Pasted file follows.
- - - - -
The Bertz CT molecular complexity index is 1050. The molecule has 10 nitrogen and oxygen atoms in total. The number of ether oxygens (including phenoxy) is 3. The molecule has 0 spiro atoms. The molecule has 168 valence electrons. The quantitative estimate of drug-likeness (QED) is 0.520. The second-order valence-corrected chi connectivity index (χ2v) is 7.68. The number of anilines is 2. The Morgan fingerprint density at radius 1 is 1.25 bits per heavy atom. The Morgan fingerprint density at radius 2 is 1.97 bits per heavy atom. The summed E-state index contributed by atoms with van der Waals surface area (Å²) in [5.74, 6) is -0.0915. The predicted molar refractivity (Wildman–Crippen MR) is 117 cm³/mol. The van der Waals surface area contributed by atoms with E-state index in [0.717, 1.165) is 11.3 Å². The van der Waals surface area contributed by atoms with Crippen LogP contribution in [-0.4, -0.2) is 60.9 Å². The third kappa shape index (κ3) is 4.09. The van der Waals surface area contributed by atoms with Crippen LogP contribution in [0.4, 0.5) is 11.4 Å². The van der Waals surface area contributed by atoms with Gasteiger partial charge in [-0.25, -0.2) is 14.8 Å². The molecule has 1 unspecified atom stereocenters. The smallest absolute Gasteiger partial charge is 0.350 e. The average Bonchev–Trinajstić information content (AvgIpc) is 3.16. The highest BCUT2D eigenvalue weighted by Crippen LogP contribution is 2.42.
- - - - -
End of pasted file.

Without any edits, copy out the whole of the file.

The Bertz CT molecular complexity index is 1050. The molecule has 10 nitrogen and oxygen atoms in total. The number of ether oxygens (including phenoxy) is 3. The molecule has 0 spiro atoms. The molecule has 168 valence electrons. The quantitative estimate of drug-likeness (QED) is 0.520. The second-order valence-corrected chi connectivity index (χ2v) is 7.68. The number of anilines is 2. The Morgan fingerprint density at radius 1 is 1.25 bits per heavy atom. The Morgan fingerprint density at radius 2 is 1.97 bits per heavy atom. The summed E-state index contributed by atoms with van der Waals surface area (Å²) in [5.74, 6) is -0.0915. The predicted molar refractivity (Wildman–Crippen MR) is 117 cm³/mol. The van der Waals surface area contributed by atoms with E-state index in [0.717, 1.165) is 11.3 Å². The van der Waals surface area contributed by atoms with Crippen LogP contribution in [-0.4, -0.2) is 60.9 Å². The third kappa shape index (κ3) is 4.09. The van der Waals surface area contributed by atoms with Crippen LogP contribution in [0.4, 0.5) is 11.4 Å². The van der Waals surface area contributed by atoms with Gasteiger partial charge in [-0.25, -0.2) is 14.8 Å². The molecule has 1 unspecified atom stereocenters. The smallest absolute Gasteiger partial charge is 0.350 e. The average Bonchev–Trinajstić information content (AvgIpc) is 3.16. The highest BCUT2D eigenvalue weighted by Crippen LogP contribution is 2.42.